Business Advantage (BA) has been measuring the CAD market since 1992. The company conducts surveys worldwide on a custom basis. The group also conducts a regular trends survey to help them keep an eye on the interests of CAD users and promote their services.
BA’s trend surveys have also proved to be a valuable weathervane about CAD users real requirements and interests. This year’s survey was taken from the company’s large database of one million CAD users and decision makers. The survey drew 626 qualified responses, which is in the range of past surveys. The global distribution of responses between North American, EMEA, and Asia is equally distributed between Europe and North American with 41% each of respondents and 18% for Asia. The response from Asia is relatively low compared to our estimates for the worldwide distribution of CAD users but consistent with our own experience conducting surveys.
The Business Advantage group tries to consistently cover the same topics over a period of years but also add new topics as they bubble up in the CAD community and to drop topics as interest falls off.
This year BA surveyed their database on 16 topics:
- 3D Modeling
- BIM (Building Information Modeling)
- Cloud-Based CAD
- Mobile Access to CAD (via laptops, tablets, mobile phones)
- Collaborative Design
- PLM (Product Lifecycle Management)
- CAD licensing options
- PDM (Product Data Management)
- Augmented Reality
- 2D Drafting
- Virtual Reality
- Machine Learning
- Artificial Intelligence
- Generative Design
New to the list this year are Rendering, Virtual Reality, Machine Learning, Artificial Intelligence, Generative Design. These new topics are trending as vendors add new tools to make the technology accessible to customers. This is reflected in the awareness vs. usage figures shown below.
In some cases, the correlation between awareness and usage is obvious. CAD users are aware of 2D drawing and 3D modeling and a high number of them are using these tools. The other aspect of the 2D/3D split for CAD users is that 2D and 3D are not mutually exclusive. In the future, 3D may grow, and we expect that to be the case; and perhaps 2D will drop off as users become accustomed to working entirely on digital platforms, but it’s now clear that 2D and 3D workflows will remain in use at most organizations.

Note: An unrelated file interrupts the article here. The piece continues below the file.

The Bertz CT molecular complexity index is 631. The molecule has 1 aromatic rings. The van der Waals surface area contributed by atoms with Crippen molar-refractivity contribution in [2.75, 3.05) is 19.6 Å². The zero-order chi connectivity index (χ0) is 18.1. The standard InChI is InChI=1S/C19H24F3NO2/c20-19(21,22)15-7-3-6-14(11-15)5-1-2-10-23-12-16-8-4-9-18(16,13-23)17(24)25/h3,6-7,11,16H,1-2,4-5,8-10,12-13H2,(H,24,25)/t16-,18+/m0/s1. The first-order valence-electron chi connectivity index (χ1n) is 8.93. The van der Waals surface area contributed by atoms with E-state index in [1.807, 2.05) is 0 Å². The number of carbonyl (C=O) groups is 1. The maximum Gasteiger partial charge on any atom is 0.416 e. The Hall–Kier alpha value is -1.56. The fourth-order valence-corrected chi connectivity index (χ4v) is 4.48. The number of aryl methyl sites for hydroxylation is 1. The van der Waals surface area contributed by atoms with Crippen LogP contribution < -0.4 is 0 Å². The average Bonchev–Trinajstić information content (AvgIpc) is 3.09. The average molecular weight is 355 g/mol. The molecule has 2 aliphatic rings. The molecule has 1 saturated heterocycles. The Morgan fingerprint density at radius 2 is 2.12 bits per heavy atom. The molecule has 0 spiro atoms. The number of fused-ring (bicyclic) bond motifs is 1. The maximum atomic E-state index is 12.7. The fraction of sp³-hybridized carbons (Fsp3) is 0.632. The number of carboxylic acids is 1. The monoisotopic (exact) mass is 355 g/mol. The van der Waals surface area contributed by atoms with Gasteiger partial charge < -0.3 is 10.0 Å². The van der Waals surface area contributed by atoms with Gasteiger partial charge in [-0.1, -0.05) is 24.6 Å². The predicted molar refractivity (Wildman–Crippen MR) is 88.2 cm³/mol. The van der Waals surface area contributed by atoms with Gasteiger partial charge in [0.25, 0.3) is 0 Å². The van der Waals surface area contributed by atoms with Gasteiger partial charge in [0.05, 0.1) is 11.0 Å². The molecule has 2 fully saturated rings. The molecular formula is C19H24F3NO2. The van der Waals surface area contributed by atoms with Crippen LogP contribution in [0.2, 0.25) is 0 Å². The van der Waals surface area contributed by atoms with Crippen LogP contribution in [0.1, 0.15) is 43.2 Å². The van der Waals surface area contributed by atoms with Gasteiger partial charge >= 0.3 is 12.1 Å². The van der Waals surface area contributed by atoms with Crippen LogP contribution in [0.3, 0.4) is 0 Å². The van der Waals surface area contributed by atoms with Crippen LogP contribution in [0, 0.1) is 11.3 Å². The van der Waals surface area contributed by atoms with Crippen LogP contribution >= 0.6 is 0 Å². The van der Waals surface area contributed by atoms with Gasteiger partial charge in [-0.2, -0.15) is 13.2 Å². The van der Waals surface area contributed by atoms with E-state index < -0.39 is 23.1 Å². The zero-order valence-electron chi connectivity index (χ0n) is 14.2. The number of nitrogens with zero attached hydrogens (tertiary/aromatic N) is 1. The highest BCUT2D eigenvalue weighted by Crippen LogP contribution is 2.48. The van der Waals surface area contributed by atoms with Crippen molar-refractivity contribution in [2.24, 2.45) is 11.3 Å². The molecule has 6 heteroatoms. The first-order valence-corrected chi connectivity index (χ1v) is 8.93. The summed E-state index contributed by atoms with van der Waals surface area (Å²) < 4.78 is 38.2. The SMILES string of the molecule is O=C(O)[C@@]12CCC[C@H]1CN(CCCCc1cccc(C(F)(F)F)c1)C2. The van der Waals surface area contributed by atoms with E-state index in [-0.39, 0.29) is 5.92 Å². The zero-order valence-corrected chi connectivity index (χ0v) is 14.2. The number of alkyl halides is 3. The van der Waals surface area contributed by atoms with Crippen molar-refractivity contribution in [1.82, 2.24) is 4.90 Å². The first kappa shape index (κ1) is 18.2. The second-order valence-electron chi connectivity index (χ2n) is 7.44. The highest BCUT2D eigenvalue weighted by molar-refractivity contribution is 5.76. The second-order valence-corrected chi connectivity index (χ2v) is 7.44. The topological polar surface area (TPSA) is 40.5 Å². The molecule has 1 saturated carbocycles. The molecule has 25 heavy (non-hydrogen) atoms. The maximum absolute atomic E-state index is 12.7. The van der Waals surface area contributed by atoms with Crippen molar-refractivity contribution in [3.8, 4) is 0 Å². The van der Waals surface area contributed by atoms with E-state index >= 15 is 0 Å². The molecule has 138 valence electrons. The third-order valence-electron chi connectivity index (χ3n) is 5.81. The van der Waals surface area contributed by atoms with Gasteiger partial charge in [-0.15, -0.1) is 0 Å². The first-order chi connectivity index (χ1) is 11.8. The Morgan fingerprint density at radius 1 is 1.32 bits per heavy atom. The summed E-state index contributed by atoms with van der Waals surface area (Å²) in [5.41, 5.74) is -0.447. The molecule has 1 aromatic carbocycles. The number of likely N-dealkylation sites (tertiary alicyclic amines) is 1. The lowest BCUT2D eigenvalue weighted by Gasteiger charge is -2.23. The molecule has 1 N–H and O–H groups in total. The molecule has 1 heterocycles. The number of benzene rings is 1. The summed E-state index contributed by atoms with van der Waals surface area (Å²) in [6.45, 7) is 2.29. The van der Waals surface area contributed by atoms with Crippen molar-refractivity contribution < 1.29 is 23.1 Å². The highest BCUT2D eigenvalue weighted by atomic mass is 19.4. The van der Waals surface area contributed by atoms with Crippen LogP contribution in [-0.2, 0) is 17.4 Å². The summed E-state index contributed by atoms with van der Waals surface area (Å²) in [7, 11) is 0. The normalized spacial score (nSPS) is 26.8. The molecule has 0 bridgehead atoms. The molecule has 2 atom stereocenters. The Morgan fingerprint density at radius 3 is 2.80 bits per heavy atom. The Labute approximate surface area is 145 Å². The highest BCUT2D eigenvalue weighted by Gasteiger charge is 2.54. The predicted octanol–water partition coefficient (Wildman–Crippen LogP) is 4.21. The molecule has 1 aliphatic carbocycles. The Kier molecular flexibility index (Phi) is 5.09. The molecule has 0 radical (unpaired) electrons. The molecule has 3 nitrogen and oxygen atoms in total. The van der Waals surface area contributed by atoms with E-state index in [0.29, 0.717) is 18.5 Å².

As an aside, the high proportion of use for rendering in Business Advantage’s results surprises us a bit, because it indicates the trend is a little ahead of what some of us might have thought. Sixty-three percent of respondents indicated rendering is relevant in their work, and 39% use the technology. Enterprise providers Dassault and Siemens have acquired rendering technology and have brought them in house. Nemetschek, a strong player in AEC has powerful rendering tools in its portfolio, thanks to its Maxon division. In addition, the processor companies AMD, Intel, and Nvidia are making ray tracing technology tools and programs freely available. As rendering becomes easier, faster, and less expensive, we expect to see its use become more widespread in the large population of CAD users.
Up and coming or misunderstood?
On the opposite end of the scale, machine learning, AI, virtual reality, cloud-based CAD all score well in user awareness, but relatively few users are actually taking advantage of the technology. The challenge of measuring AI and machine learning usage is that these are not usually optional features for customers, they’re examples of technology to be integrated into the software so, customers will probably not realize the extent to how AI and Machine Learning are being used in their products.
On the hardware side, machine learning also comes into play in IoT, and on that front, we do expect to see customers reaping the benefits of machines being able to self-monitor and report on their relative health, even though they will not be directly involved with the mechanisms. However, this is not an area where the majority of designers and drafters will directly interact.